Kaiser-Walzer

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"Emperor Waltz" redirects here. For the musical film, see The Emperor Waltz.
Emperor Franz Josef in 1910
Courtesy of Musopen

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Kaiser-Walzer, Op. 437 (Emperor Waltz) is a waltz composed by Johann Strauss II in 1889. The waltz was originally titled Hand in Hand and was intended as a toast made in August of that year by Austrian emperor Franz Josef on the occasion of his visit to the German Kaiser Wilhelm II where it was symbolic as a 'toast of friendship' extended by Austria to Germany.

Strauss' publisher, Fritz Simrock, suggested the title Kaiser-Walzer since the title could allude to either monarch, and thus satisfy the vanity of both rulers. The waltz was first performed in Berlin on 21 October 1889. The original cover of the piano edition bore the illustration of the Austrian Imperial Crown.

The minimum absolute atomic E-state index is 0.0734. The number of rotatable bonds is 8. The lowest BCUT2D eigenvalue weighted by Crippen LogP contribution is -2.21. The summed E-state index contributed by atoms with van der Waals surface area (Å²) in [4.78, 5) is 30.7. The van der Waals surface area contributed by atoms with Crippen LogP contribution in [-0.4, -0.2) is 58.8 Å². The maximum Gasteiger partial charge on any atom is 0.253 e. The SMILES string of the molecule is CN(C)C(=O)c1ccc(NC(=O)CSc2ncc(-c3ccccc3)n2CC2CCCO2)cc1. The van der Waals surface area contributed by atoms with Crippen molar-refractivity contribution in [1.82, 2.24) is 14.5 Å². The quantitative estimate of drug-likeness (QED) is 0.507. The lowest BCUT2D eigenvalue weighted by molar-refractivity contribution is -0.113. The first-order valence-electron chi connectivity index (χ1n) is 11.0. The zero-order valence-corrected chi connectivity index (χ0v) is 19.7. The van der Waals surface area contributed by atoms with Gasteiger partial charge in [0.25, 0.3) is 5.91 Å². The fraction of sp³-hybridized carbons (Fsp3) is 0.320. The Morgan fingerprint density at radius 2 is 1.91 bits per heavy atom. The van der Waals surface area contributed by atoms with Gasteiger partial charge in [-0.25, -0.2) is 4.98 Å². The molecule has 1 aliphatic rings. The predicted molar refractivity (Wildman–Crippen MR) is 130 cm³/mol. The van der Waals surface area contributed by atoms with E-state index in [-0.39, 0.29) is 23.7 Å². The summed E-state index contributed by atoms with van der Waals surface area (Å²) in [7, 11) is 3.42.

A quiet march starts the waltz's introduction before a sweeping crescendo heralds the gentle principal melody of the first waltz. As more waltz sections are introduced, the mood remains constantly upbeat and triumphant. A cello solo near the end of the work reprises the melody of the first waltz section, before a trumpet fanfare ushers the end of the work, complete with a drumroll on the timpani and a strong brass flourish.

References[edit]

Based on original text by Peter Kemp, The Johann Strauss Society of Great Britain. Used with permission.